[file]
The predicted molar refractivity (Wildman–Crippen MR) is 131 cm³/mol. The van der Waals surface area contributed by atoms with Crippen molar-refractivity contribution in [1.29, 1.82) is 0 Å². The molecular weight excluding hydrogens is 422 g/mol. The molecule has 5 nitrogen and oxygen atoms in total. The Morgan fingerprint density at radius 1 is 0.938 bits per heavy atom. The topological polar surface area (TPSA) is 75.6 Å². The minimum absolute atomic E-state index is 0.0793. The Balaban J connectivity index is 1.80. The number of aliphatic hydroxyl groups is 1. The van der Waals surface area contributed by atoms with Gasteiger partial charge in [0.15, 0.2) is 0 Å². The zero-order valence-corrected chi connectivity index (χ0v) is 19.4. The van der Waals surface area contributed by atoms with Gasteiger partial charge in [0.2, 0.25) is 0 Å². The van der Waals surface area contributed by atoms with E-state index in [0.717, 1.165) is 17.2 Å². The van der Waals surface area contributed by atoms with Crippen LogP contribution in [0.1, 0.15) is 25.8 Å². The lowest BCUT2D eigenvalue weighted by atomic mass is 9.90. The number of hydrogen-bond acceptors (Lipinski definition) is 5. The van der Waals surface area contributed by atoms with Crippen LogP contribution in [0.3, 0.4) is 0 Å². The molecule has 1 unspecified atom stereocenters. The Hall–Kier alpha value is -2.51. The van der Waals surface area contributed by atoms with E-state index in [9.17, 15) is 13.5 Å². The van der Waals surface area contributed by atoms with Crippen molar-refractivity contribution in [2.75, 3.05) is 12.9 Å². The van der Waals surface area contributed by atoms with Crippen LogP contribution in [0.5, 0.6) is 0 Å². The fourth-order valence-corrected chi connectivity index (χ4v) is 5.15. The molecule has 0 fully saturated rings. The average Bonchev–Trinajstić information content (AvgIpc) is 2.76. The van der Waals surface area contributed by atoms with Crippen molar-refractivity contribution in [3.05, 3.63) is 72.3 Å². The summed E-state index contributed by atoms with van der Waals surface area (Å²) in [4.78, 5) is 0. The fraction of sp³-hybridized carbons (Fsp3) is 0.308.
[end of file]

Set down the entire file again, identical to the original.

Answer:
The predicted molar refractivity (Wildman–Crippen MR) is 131 cm³/mol. The van der Waals surface area contributed by atoms with Crippen molar-refractivity contribution in [1.29, 1.82) is 0 Å². The molecular weight excluding hydrogens is 422 g/mol. The molecule has 5 nitrogen and oxygen atoms in total. The Morgan fingerprint density at radius 1 is 0.938 bits per heavy atom. The topological polar surface area (TPSA) is 75.6 Å². The minimum absolute atomic E-state index is 0.0793. The Balaban J connectivity index is 1.80. The number of aliphatic hydroxyl groups is 1. The van der Waals surface area contributed by atoms with Gasteiger partial charge in [0.15, 0.2) is 0 Å². The zero-order valence-corrected chi connectivity index (χ0v) is 19.4. The van der Waals surface area contributed by atoms with Gasteiger partial charge in [0.2, 0.25) is 0 Å². The van der Waals surface area contributed by atoms with E-state index in [0.717, 1.165) is 17.2 Å². The van der Waals surface area contributed by atoms with Crippen LogP contribution in [0.1, 0.15) is 25.8 Å². The lowest BCUT2D eigenvalue weighted by atomic mass is 9.90. The number of hydrogen-bond acceptors (Lipinski definition) is 5. The van der Waals surface area contributed by atoms with Crippen LogP contribution in [0.3, 0.4) is 0 Å². The molecule has 1 unspecified atom stereocenters. The Hall–Kier alpha value is -2.51. The van der Waals surface area contributed by atoms with E-state index in [9.17, 15) is 13.5 Å². The van der Waals surface area contributed by atoms with Crippen molar-refractivity contribution in [2.75, 3.05) is 12.9 Å². The van der Waals surface area contributed by atoms with Crippen LogP contribution in [0.5, 0.6) is 0 Å². The fourth-order valence-corrected chi connectivity index (χ4v) is 5.15. The molecule has 0 fully saturated rings. The average Bonchev–Trinajstić information content (AvgIpc) is 2.76. The van der Waals surface area contributed by atoms with Crippen molar-refractivity contribution in [3.05, 3.63) is 72.3 Å². The summed E-state index contributed by atoms with van der Waals surface area (Å²) in [4.78, 5) is 0. The fraction of sp³-hybridized carbons (Fsp3) is 0.308.